A weird headline in the New York Times:
V.S. Naipaul, Who Wrote Unsparingly of Colonialism, Is Dead
By RACHEL DONADIO 8:21 PM ET
Mr. Naipaul, who won the Nobel Prize in Literature in 2001, wrote about the liberation movements that swept across Africa and the Caribbean, where he was born. He was 85.
A more accurate headline might be:
V.S. Naipaul, Who Wrote Unsparingly of Post-Colonial Blacks and Muslims, Is Dead
The obituary itself is more accurate than the headline:
Compared in his lifetime to Conrad, Dickens and Tolstoy, he was also a lightning rod for criticism, particularly by those who read his portrayals of third-world disarray as apologies for colonialism.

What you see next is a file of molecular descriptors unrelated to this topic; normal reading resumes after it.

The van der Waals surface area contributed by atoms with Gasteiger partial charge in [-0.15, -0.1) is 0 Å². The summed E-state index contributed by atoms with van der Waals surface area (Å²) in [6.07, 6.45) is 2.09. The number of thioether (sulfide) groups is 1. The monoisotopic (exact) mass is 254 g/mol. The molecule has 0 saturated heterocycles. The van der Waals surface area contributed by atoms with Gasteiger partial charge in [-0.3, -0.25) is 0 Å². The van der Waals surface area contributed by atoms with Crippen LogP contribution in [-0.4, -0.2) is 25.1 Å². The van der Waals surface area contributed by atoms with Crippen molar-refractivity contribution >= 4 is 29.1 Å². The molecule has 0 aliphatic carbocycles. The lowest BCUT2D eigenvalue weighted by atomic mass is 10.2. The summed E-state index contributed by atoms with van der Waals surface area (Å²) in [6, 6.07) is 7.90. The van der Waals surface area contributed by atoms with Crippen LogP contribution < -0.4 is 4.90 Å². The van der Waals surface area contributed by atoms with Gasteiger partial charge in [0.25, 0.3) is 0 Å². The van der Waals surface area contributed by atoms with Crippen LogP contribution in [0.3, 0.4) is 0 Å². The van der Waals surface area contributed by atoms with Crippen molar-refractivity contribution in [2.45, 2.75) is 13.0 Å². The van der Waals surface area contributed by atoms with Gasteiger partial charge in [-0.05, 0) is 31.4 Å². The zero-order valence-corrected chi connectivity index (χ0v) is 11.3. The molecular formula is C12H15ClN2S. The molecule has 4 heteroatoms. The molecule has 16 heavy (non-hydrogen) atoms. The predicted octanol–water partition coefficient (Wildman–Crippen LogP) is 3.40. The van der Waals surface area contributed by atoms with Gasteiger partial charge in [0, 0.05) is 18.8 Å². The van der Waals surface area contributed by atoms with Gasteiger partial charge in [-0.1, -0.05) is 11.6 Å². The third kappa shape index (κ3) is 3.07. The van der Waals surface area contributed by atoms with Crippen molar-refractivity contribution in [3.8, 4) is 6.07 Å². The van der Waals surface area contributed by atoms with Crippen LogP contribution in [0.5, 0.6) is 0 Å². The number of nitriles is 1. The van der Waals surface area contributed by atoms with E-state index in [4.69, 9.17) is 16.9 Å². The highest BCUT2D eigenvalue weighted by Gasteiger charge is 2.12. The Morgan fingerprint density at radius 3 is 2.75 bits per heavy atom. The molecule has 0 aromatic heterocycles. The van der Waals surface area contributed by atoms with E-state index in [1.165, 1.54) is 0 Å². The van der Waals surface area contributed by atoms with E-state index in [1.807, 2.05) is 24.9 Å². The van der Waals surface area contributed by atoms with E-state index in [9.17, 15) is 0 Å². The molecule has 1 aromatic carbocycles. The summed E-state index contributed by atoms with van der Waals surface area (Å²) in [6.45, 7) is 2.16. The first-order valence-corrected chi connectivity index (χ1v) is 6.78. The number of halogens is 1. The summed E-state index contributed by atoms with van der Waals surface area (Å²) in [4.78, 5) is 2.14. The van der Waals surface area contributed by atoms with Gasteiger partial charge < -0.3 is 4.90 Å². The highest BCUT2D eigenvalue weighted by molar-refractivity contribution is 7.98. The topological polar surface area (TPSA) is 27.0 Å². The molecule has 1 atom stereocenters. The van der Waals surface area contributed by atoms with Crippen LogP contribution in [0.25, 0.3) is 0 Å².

Naipaul was a Hindu Trinidadian. The black Trinidadian CPA who lived upstairs from me in Chicago in the 1990s mentioned Naipaul had been his substitute teacher. He was a tough grader.
Sir Vidia didn’t think too highly of blacks or Muslims, and he was embarrassed by his fellow Hindus. He somewhat liked proper Englishmen, but mostly didn’t think all that much of anybody who wasn’t V.S. Naipaul. His travel writing protege Paul Theroux shared his misanthropy without as much of Naipaul’s amour propre.
Naipaul won the Nobel Prize for Literature in the wake of 9/11, which had made his distaste for Islam briefly less disqualifying.